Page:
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I Could Planck have used different energy-frequency relation?

  1. May 23, 2016 #1

    as a non-physicist enthusiast, but with decent math background, I tried to learn a bit about origins of quantum theory and very soon raised some questions, which I hope this community will answer.

    So, Planck tried to model the blackbody radiation on where Raighley and Jeans have failed. They assumed that energy radiated from every single oscillating charge is in average kT, as Boltzmann statistic suggests, and is frequency independent. This assumption led to ultraviolet catastrophe - or the ultimate failure of classical physics to explain atomic phenomena. Planck, in despair, tried to see what happens if energy is not frequency independent but proportional to it and in discrete steps as E = nhf, and came up with his law. The rest is history.

    Now I'm wondering why did he choose this simple relation, E=nhf? Why did he think it has to be discretized, wouldn't he get the same outcome had he assumed continuous linear dependency? Or polynomial? Or something third? From what I've read, there were no theorethical assumption before that would reasonably justify this "discretezation" assumption...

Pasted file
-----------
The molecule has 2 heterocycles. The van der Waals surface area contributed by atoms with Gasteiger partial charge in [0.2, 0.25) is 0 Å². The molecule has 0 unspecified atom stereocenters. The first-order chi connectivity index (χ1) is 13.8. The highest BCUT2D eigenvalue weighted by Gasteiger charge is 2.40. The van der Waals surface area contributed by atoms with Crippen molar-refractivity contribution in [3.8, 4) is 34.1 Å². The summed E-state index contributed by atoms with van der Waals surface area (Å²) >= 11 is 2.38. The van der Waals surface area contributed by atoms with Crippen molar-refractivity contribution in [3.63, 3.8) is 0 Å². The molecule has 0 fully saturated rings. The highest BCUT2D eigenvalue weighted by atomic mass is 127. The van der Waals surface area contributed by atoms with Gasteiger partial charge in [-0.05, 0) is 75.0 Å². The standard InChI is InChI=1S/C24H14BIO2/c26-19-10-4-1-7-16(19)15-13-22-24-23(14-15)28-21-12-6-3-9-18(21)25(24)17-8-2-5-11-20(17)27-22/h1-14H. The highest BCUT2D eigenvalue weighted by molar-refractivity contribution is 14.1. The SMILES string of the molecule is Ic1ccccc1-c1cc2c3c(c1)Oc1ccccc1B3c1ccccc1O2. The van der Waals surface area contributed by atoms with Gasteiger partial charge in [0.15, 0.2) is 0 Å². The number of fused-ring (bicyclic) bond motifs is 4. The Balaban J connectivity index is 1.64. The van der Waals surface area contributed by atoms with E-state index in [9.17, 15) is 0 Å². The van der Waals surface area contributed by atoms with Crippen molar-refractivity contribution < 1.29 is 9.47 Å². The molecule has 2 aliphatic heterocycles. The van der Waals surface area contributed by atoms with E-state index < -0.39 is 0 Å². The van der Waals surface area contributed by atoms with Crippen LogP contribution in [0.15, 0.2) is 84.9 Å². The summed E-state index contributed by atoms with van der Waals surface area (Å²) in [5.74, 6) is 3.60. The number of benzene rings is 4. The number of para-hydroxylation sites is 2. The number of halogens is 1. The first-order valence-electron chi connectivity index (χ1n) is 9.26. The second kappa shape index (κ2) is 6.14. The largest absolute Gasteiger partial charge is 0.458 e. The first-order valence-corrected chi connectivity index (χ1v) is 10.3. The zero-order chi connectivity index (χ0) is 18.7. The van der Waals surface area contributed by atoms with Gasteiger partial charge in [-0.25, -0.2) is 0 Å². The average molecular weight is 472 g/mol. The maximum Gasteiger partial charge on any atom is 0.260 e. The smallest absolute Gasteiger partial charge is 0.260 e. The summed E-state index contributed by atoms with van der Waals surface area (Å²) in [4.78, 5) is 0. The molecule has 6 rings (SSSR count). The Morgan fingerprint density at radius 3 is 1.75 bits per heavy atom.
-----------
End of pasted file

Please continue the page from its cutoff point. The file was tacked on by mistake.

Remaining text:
2. jcsd
  3. May 23, 2016 #2


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    Discretization is what makes it work.
  4. May 23, 2016 #3


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    The lack of steps is exactly what lead to the ultraviolet catastrophe.

    E=hf2 or similar relations for photons would have been possible, but inconsistent with observations. It is also inconsistent with special relativity, but that was developed 5 years later.
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